If you’re anything like me, you may have a tendency of putting 110 percent effort into anything you do. This trait can be a blessing and a curse. Sometimes I find it difficult to strike a balance between eating healthy, hitting the gym, and still wanting to go out and drink ten-too-many beers.

As I’ve gotten older, this has become more of a challenge. Hangovers are no joke these days and it seems like the only cure is to go eat a greasy burger and wash it down with a couple of potent Bloody Marys to get my equilibrium back. Needless to say, that burger and the aggressive amount of alcohol is not going to help my waistline or my deadlift max, but hey, you have to live life to the fullest and it is important to have a good time.

I read about these extremist diets: they seem to want to give you a cheat day once every six months and then still make you feel bad about it afterward. What also strikes me as almost comical is that these diets rarely mention implementing a workout routine. Spoiler alert: if you want to be healthy and fit, you have to eat right AND workout.

1st Special Forces Group (1st SFG) Green Berets partaking in some extracurricular activities on the weekend.

Here’s the deal: as much as we want to do things to the extreme, sometimes it’s better to find a good balance and figure out the right ratio. I’m currently on the 5/2 program: From Monday to Friday afternoon, I stay committed to the health agenda; I go to the gym every day of the “work” week and eat healthy for breakfast, lunch, and dinner. In my rule book, drinking alcohol is not allowed on the weekdays (of course there are exceptions), but come Friday night, just go ahead and pass me another beer. For all intents and purposes, I just keep this mindset flowing until Sunday. Will I hit the gym on the weekends? Yes, sometimes, but it’s not as much of a priority as long as I’ve had a healthy week.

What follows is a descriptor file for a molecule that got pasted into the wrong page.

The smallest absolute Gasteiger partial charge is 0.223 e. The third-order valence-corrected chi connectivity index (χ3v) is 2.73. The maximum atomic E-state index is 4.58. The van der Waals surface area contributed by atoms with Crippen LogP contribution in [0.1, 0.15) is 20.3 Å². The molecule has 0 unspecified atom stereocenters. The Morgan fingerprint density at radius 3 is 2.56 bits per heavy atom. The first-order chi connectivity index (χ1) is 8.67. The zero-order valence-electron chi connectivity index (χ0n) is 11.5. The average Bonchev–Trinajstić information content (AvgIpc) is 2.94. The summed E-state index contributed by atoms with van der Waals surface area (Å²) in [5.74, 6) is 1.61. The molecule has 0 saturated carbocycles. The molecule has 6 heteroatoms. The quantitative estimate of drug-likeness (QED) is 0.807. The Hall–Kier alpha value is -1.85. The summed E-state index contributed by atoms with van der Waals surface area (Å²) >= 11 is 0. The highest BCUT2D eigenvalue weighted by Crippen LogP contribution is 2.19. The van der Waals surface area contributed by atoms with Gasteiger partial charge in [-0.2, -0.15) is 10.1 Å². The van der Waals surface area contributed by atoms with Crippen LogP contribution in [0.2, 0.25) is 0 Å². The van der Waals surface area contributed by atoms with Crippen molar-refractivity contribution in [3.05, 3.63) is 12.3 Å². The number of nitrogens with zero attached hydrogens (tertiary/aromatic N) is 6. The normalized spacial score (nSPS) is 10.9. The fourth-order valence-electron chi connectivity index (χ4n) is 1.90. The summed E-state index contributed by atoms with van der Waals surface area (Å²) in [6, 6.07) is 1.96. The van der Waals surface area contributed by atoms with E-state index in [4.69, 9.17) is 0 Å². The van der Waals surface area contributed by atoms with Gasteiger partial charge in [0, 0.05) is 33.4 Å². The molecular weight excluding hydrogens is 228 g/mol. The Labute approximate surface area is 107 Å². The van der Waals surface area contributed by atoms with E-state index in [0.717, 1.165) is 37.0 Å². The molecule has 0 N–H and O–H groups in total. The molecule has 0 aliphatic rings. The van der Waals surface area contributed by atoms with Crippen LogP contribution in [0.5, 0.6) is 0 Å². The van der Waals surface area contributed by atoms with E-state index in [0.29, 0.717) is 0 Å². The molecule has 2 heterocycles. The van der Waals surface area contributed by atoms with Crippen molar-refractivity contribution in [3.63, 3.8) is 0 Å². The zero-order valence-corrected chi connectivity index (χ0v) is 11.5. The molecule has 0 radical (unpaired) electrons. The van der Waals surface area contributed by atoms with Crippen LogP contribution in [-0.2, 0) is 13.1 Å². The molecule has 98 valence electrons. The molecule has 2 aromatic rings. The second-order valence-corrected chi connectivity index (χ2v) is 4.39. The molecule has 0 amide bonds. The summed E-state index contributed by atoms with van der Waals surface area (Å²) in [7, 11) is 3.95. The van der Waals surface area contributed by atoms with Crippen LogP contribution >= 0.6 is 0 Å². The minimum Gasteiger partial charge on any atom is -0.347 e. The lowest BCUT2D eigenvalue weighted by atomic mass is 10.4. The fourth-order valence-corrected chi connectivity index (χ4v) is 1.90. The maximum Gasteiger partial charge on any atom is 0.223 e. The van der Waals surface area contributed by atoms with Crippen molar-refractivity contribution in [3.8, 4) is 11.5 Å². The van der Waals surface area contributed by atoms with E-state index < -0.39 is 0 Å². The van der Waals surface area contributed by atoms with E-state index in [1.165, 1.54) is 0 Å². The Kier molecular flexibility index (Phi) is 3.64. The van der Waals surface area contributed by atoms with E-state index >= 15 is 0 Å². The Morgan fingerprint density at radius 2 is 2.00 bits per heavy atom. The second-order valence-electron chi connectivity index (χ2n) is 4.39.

Now, if a trainer or dietician read my above paragraph, they would most likely tear me apart and give me a hundred reasons why I’m wrong. My point is that normal people enjoy indulging in some alcoholic beverages and unhealthy food. To me, the workweek is a time for WORKING; this means being responsible to your job and also to your health and fitness — it’s a package deal.

If you eat right and workout, your brain undoubtedly operates better. Weekends are a time for relaxing (I know many of us still work on the weekends), enjoying yourself, and hanging out with friends. It is a time to decompress. So, enjoy yourself, but be ready to hit it hard Monday morning.

To sum it up, find your healthy balance. Taking things to the extreme is not always the best approach. Do what you enjoy, but also hold yourself accountable and make sure you’re doing what’s best for your body and mind.

And no matter what you do, for God’s sake hydrate!